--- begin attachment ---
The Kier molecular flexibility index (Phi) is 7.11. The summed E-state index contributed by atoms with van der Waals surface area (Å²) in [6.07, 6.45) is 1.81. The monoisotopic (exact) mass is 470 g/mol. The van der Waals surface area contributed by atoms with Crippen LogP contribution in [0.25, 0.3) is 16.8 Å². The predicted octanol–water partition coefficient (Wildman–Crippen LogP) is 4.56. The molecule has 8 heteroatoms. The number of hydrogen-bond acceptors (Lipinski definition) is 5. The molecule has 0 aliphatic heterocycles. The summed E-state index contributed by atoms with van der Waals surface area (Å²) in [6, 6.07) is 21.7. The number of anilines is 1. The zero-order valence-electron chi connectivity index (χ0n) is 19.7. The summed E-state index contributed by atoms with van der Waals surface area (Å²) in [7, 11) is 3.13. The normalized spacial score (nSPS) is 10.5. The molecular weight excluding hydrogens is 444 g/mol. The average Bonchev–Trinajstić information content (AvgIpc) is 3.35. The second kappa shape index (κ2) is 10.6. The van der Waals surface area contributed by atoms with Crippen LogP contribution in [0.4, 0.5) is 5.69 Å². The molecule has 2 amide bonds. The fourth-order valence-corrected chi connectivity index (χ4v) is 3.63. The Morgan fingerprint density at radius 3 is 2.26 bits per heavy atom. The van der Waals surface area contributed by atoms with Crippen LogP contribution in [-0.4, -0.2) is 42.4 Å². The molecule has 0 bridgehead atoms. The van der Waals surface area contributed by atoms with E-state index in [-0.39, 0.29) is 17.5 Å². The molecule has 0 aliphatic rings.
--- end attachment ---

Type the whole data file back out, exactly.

The Kier molecular flexibility index (Phi) is 7.11. The summed E-state index contributed by atoms with van der Waals surface area (Å²) in [6.07, 6.45) is 1.81. The monoisotopic (exact) mass is 470 g/mol. The van der Waals surface area contributed by atoms with Crippen LogP contribution in [0.25, 0.3) is 16.8 Å². The predicted octanol–water partition coefficient (Wildman–Crippen LogP) is 4.56. The molecule has 8 heteroatoms. The number of hydrogen-bond acceptors (Lipinski definition) is 5. The molecule has 0 aliphatic heterocycles. The summed E-state index contributed by atoms with van der Waals surface area (Å²) in [6, 6.07) is 21.7. The number of anilines is 1. The zero-order valence-electron chi connectivity index (χ0n) is 19.7. The summed E-state index contributed by atoms with van der Waals surface area (Å²) in [7, 11) is 3.13. The normalized spacial score (nSPS) is 10.5. The molecular weight excluding hydrogens is 444 g/mol. The average Bonchev–Trinajstić information content (AvgIpc) is 3.35. The second kappa shape index (κ2) is 10.6. The van der Waals surface area contributed by atoms with Crippen LogP contribution in [0.4, 0.5) is 5.69 Å². The molecule has 2 amide bonds. The fourth-order valence-corrected chi connectivity index (χ4v) is 3.63. The Morgan fingerprint density at radius 3 is 2.26 bits per heavy atom. The van der Waals surface area contributed by atoms with Crippen LogP contribution in [-0.4, -0.2) is 42.4 Å². The molecule has 0 bridgehead atoms. The van der Waals surface area contributed by atoms with E-state index in [-0.39, 0.29) is 17.5 Å². The molecule has 0 aliphatic rings.